The 5 Best Financial Apps To Help You Get Money In The Bank This Year
These days, there's an app for just about everything. The over 2 million now available for download on Androids and iPhones run the gamut from weird to useless to kind of brilliant. (Within two minutes of looking through the App Store, I just discovered a virtual pimple popper, a communication platform for parents and teachers, and an app that can somehow blow out a candle for you.)
Personal finance and budgeting apps certainly fall into the "useful" category, and there's been an influx of them over the last few years. These apps cater to people looking for a little extra support and accountability on their financial journeys, whether that means prompting them to track spending or setting aside part of their paycheck automatically. Here are five for every type of spender and saver.
If you're looking to take an epic vacation come September: Qapital
Under the leadership of behavioral economist Dan Ariely, Qapital prompts users to save for a specific purpose, say a vacation or concert tickets. It operates off the idea that you're more likely to want to put aside money for something you're really excited about. To reach these goals, the app lets you choose between features like "Roundup Rule," which rounds up to the nearest dollar every time you make a purchase and puts the extra change aside, and "Payday Rule," which saves a percentage of every paycheck. The monthly fee is $3.00 for the basic service, and it goes up to $12 for the master plan, which includes access to special webinars and in-app challenges.
If you want to stop blowing all your money on nice dinners out: Mint
Mint is one of the most data-heavy finance apps out there, and its weekly email reports will flag unusual spending, alert you when large sums go in and out of your accounts, and suggest new credit cards. The app's weekly recaps depict how much you spent across different categories like food, rent, and travel in a pie chart. It's super helpful, especially if you're a visual person. Bonus, it's free.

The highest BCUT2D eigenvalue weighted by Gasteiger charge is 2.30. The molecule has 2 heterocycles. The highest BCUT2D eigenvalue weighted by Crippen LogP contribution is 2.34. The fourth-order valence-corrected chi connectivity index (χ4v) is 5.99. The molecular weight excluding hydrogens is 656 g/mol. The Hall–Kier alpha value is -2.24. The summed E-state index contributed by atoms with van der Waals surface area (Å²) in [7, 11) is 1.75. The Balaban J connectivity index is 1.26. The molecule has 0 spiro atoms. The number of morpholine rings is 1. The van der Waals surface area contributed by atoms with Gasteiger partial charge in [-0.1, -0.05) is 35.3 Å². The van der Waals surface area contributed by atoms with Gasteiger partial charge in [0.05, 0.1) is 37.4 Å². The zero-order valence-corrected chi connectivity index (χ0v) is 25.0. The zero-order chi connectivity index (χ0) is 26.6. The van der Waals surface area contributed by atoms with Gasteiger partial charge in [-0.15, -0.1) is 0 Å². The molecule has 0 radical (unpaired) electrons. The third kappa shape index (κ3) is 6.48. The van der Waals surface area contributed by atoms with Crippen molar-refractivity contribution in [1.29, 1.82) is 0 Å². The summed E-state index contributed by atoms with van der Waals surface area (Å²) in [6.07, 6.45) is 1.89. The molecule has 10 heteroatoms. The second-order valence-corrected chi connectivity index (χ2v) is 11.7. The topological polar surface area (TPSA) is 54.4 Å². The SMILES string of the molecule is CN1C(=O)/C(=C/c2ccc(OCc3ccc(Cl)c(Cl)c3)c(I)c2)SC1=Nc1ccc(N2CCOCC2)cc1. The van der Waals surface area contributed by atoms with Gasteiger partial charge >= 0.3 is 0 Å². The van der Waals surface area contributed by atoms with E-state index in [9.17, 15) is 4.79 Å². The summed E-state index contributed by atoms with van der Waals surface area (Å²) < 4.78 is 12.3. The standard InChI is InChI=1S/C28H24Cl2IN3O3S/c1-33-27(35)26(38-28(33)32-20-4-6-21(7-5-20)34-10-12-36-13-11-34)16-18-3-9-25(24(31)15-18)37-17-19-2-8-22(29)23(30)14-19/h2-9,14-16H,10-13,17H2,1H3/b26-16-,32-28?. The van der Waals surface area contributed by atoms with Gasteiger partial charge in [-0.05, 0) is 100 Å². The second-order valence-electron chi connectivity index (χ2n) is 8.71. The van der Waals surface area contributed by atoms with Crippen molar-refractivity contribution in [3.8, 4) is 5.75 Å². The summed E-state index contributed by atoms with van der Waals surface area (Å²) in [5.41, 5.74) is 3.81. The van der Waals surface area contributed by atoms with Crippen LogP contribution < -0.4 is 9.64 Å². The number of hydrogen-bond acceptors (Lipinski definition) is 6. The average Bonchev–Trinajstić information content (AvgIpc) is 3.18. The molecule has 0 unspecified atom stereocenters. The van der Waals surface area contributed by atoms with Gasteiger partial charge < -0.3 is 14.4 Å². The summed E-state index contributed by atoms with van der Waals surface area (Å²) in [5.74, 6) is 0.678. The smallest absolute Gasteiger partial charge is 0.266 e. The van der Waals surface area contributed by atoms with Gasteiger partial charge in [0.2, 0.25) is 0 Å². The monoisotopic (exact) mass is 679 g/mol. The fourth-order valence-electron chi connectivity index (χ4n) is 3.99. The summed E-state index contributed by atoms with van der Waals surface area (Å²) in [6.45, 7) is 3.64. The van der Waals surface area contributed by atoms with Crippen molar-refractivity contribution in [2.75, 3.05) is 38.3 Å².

If you want to stay on top of that budget you just made for yourself: Wally
Once you've created a budget for yourself, Wally helps you stick to it. It's a nice option for people who are diligent enough to manually add every expense they make (it's not connected to any bank accounts, so the accountability is on you) and want to always know where they stand. The free app also has a review section that paints a broad-strokes picture of your spending history and habits.
If you want to unsubscribe from all those unnecessary bills you're paying: Clarity
If you've ever genuinely wondered where all your money went, it might be time to do an audit of your recurring payments. All those $2.99 monthly subscriptions you forgot about do add up in the end, and Clarity can help you find and cancel them easily. Like some of the other apps mentioned, the free app, which was recently acquired by Goldman Sachs' high-interest online consumer bank Marcus, also gives suggestions on where you can be saving more.
If you want to invest but don't know where to start: Acorns
Like Qapital, Acorns can automatically rack up your savings by taking a percentage out of paychecks or rounding up on expenditures. But from there, it invests that money into the market for you after learning a little bit about your risk tolerance. The service is free to college students and $1 per month from there.
Emma Loewe is the Sustainability and Health Director at mindbodygreen and the author of Return to Nature: The New Science of How Natural Landscapes Restore Us. She is also the co-author of The Spirit Almanac: A Modern Guide To Ancient Self Care, which she wrote alongside Lindsay Kellner.
Emma received her B.A. in Environmental Science & Policy with a specialty in environmental communications from Duke University. In addition to penning over 1,000 mbg articles on topics from the water crisis in California to the rise of urban beekeeping, her work has appeared on Grist, Bloomberg News, Bustle, and Forbes. She's spoken about the intersection of self-care and sustainability on podcasts and live events alongside environmental thought leaders like Marci Zaroff, Gay Browne, and Summer Rayne Oakes.